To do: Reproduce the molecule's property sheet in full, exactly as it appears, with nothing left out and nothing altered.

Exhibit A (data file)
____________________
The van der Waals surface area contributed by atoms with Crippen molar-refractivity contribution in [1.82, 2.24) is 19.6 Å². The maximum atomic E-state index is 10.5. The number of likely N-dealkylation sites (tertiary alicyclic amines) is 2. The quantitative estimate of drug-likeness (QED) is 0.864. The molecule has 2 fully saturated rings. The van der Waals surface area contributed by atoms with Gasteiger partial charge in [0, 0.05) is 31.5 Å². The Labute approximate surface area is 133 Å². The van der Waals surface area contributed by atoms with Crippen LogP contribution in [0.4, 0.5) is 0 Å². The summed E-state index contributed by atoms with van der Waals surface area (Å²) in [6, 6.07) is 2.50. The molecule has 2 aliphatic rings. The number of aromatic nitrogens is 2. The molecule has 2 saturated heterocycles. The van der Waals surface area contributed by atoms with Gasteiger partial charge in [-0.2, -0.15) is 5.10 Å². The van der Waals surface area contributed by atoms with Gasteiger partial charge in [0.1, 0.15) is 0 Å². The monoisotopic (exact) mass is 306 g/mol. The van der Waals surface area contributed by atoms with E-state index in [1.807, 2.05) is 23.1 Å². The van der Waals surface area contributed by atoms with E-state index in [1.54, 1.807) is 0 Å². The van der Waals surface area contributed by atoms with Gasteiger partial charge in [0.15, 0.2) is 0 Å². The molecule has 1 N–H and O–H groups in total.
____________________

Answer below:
The van der Waals surface area contributed by atoms with Crippen molar-refractivity contribution in [1.82, 2.24) is 19.6 Å². The maximum atomic E-state index is 10.5. The number of likely N-dealkylation sites (tertiary alicyclic amines) is 2. The quantitative estimate of drug-likeness (QED) is 0.864. The molecule has 2 fully saturated rings. The van der Waals surface area contributed by atoms with Gasteiger partial charge in [0, 0.05) is 31.5 Å². The Labute approximate surface area is 133 Å². The van der Waals surface area contributed by atoms with Crippen LogP contribution in [0.4, 0.5) is 0 Å². The summed E-state index contributed by atoms with van der Waals surface area (Å²) in [6, 6.07) is 2.50. The molecule has 2 aliphatic rings. The number of aromatic nitrogens is 2. The molecule has 2 saturated heterocycles. The van der Waals surface area contributed by atoms with Gasteiger partial charge in [-0.2, -0.15) is 5.10 Å². The van der Waals surface area contributed by atoms with Gasteiger partial charge in [0.1, 0.15) is 0 Å². The monoisotopic (exact) mass is 306 g/mol. The van der Waals surface area contributed by atoms with E-state index in [1.807, 2.05) is 23.1 Å². The van der Waals surface area contributed by atoms with E-state index in [1.54, 1.807) is 0 Å². The van der Waals surface area contributed by atoms with Gasteiger partial charge in [0.15, 0.2) is 0 Å². The molecule has 1 N–H and O–H groups in total.